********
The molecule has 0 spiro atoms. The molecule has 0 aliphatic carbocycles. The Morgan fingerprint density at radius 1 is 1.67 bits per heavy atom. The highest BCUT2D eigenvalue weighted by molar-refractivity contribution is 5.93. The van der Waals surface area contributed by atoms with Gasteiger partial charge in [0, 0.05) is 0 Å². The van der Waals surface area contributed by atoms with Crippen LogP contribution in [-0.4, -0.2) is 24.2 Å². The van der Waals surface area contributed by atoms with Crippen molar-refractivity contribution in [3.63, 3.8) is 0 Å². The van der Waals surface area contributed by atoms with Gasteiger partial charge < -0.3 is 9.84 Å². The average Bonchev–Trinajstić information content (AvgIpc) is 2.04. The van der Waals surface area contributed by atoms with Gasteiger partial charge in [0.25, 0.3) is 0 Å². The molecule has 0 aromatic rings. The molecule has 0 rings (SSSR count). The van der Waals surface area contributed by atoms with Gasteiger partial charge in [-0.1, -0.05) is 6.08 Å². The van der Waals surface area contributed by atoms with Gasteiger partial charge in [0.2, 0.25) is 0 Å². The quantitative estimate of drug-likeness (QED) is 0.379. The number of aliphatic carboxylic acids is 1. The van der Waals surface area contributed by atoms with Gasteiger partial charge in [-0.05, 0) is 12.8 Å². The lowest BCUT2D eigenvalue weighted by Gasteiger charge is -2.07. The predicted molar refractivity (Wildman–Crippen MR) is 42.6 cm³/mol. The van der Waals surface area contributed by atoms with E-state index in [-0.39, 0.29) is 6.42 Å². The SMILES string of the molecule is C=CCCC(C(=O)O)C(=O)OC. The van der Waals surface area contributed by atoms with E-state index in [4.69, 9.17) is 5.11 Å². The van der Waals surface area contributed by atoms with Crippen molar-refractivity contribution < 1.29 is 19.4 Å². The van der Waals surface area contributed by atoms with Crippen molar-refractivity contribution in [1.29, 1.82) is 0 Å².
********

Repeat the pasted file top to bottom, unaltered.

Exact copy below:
The molecule has 0 spiro atoms. The molecule has 0 aliphatic carbocycles. The Morgan fingerprint density at radius 1 is 1.67 bits per heavy atom. The highest BCUT2D eigenvalue weighted by molar-refractivity contribution is 5.93. The van der Waals surface area contributed by atoms with Gasteiger partial charge in [0, 0.05) is 0 Å². The van der Waals surface area contributed by atoms with Crippen LogP contribution in [-0.4, -0.2) is 24.2 Å². The van der Waals surface area contributed by atoms with Crippen molar-refractivity contribution in [3.63, 3.8) is 0 Å². The van der Waals surface area contributed by atoms with Gasteiger partial charge < -0.3 is 9.84 Å². The average Bonchev–Trinajstić information content (AvgIpc) is 2.04. The van der Waals surface area contributed by atoms with Gasteiger partial charge in [0.25, 0.3) is 0 Å². The molecule has 0 aromatic rings. The molecule has 0 rings (SSSR count). The van der Waals surface area contributed by atoms with Gasteiger partial charge in [-0.1, -0.05) is 6.08 Å². The van der Waals surface area contributed by atoms with Gasteiger partial charge in [0.2, 0.25) is 0 Å². The quantitative estimate of drug-likeness (QED) is 0.379. The number of aliphatic carboxylic acids is 1. The van der Waals surface area contributed by atoms with Gasteiger partial charge in [-0.05, 0) is 12.8 Å². The lowest BCUT2D eigenvalue weighted by Gasteiger charge is -2.07. The predicted molar refractivity (Wildman–Crippen MR) is 42.6 cm³/mol. The van der Waals surface area contributed by atoms with E-state index in [-0.39, 0.29) is 6.42 Å². The SMILES string of the molecule is C=CCCC(C(=O)O)C(=O)OC. The van der Waals surface area contributed by atoms with E-state index in [4.69, 9.17) is 5.11 Å². The van der Waals surface area contributed by atoms with Crippen molar-refractivity contribution < 1.29 is 19.4 Å². The van der Waals surface area contributed by atoms with Crippen molar-refractivity contribution in [1.29, 1.82) is 0 Å².